by Richard Rowe
Image from Flickr.com, courtesy of John Martinez Pavliga
Almost by definition, truckers have always been practically obsessed with engine reliability, fuel consumption. To meet the demand for a new type of engine that would help introduce turbo-diesels into this millennium, Detroit Diesel (a subsidiary of Chrysler AG) introduced the Series 60 as its industry win car. Although the 60 million produced since 1987 have generally lived up to Chrysler’s promise, many are beginning to show their age in rather unseemly ways.
Older Detroit engines are prone to coolant leaks in the EGR (Exhaust Gas Recirculation) system. Although the problem is not necessarily serious, it can lead to white smoke from the tailpipe, mild overheating, and loss of coolant over time. The loss of coolant will eventually become severe enough to cause serious overheating and shutdown, so repairing the EGR leak should be considered a priority.
The Series 60 was one of the first in the industry to be offered with a drive-by-wire system. This setup does not use any mechanical connection between the accelerator pedal and the engine, but relies on the truck’s computer to modulate the air supply on demand. These systems are generally reliable, but some owners with aftermarket engine brakes have found that the engine brake requires different computer programming. Failures in this system can cause complete loss of throttle control.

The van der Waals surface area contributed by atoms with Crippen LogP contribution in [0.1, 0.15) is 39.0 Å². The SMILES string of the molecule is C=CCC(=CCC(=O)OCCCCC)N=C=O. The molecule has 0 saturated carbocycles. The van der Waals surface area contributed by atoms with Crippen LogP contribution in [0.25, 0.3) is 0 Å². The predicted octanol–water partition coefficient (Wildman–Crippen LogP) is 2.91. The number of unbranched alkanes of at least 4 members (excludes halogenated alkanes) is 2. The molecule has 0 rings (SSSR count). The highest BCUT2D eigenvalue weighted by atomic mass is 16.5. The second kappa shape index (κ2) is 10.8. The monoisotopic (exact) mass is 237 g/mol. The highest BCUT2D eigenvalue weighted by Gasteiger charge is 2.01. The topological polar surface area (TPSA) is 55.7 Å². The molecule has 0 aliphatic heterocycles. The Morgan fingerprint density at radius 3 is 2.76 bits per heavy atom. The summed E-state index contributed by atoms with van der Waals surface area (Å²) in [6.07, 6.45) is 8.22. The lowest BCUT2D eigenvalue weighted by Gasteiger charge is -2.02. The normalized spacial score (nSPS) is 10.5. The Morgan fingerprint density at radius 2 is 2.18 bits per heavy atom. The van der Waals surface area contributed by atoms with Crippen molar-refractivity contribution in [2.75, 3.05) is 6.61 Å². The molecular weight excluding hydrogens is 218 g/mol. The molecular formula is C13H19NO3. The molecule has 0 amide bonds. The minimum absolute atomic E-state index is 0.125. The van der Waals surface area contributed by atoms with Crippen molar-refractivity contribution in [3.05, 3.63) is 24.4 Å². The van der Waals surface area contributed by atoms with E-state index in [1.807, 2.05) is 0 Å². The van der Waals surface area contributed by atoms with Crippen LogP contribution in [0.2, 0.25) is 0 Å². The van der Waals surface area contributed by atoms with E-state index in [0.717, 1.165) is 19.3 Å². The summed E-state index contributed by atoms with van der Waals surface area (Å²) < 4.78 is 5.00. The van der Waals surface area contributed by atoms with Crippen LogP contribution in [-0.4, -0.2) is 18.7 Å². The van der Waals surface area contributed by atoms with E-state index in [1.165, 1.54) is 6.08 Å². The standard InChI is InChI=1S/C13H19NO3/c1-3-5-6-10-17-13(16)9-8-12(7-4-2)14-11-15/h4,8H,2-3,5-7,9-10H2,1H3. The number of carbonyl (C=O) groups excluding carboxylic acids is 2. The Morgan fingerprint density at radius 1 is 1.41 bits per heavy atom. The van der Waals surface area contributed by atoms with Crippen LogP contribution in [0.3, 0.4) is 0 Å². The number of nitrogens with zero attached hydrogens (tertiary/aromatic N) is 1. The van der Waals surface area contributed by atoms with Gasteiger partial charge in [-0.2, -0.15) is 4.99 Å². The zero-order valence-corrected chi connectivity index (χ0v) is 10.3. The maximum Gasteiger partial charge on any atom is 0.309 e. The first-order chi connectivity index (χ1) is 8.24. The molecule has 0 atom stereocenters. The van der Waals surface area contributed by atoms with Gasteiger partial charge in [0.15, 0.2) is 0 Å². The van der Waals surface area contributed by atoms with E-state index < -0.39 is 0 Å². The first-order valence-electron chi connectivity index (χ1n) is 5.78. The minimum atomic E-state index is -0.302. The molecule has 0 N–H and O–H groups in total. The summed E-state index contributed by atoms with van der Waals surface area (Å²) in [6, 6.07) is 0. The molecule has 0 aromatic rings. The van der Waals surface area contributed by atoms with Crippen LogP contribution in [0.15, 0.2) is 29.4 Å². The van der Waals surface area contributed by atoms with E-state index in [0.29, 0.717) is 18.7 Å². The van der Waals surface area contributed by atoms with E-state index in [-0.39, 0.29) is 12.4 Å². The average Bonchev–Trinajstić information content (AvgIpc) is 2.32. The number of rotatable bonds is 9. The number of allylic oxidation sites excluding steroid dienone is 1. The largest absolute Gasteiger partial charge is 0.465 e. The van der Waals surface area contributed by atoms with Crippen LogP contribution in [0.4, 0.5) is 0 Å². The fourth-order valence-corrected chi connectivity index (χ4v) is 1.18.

The factory jumper cables on some Detroit 60 engines are known to have held up poorly. While the 4-gauge wires that the motor came with were sufficient from the factory, time can reduce the cable’s ability to transfer current to the starter. This lack of power leads to a no-start condition that resembles a dead battery, and can be recognized by battery cables running much hotter when starting the truck than they should.
In an attempt to save fuel, Detroit engineers designed the 60 to idle at very low speeds. However, it took Detroit about 10 years to realize that the engine’s idle speed was not fast enough to run the oil pump. As such, many older engines (pre-1997) have had lower bearings replaced more than once due to a lack of oil.
Bad fuel economy
When it comes to power, the Series 60 tends to favor the higher end of the RPM band. While this works well on paper, the 60s high RPM horsepower and low RPM fuel economy setting have given some foot-forward drivers the impression that these engines are fuel efficient. . The truth is quite the opposite: Detroit 60s get excellent fuel economy, but not when driven at 4000 RPM.